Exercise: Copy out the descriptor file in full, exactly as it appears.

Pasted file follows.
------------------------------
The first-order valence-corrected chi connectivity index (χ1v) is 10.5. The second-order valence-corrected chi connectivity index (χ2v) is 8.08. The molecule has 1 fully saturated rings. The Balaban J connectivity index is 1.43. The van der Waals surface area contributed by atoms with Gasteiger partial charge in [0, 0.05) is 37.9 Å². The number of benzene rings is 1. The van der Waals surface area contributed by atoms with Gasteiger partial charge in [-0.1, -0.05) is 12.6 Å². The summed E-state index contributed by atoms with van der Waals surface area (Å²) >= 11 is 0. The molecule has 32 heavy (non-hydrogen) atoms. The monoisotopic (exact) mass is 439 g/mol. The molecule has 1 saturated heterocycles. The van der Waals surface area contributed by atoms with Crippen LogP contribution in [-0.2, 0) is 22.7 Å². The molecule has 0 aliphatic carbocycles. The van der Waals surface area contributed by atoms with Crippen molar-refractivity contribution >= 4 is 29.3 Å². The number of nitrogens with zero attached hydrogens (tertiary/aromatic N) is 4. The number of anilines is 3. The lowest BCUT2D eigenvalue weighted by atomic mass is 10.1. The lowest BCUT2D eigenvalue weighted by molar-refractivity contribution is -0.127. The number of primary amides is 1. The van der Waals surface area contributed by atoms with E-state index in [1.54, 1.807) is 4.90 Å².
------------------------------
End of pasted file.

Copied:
The first-order valence-corrected chi connectivity index (χ1v) is 10.5. The second-order valence-corrected chi connectivity index (χ2v) is 8.08. The molecule has 1 fully saturated rings. The Balaban J connectivity index is 1.43. The van der Waals surface area contributed by atoms with Gasteiger partial charge in [0, 0.05) is 37.9 Å². The number of benzene rings is 1. The van der Waals surface area contributed by atoms with Gasteiger partial charge in [-0.1, -0.05) is 12.6 Å². The summed E-state index contributed by atoms with van der Waals surface area (Å²) >= 11 is 0. The molecule has 32 heavy (non-hydrogen) atoms. The monoisotopic (exact) mass is 439 g/mol. The molecule has 1 saturated heterocycles. The van der Waals surface area contributed by atoms with Crippen LogP contribution in [-0.2, 0) is 22.7 Å². The molecule has 0 aliphatic carbocycles. The van der Waals surface area contributed by atoms with Crippen molar-refractivity contribution >= 4 is 29.3 Å². The number of nitrogens with zero attached hydrogens (tertiary/aromatic N) is 4. The number of anilines is 3. The lowest BCUT2D eigenvalue weighted by atomic mass is 10.1. The lowest BCUT2D eigenvalue weighted by molar-refractivity contribution is -0.127. The number of primary amides is 1. The van der Waals surface area contributed by atoms with E-state index in [1.54, 1.807) is 4.90 Å².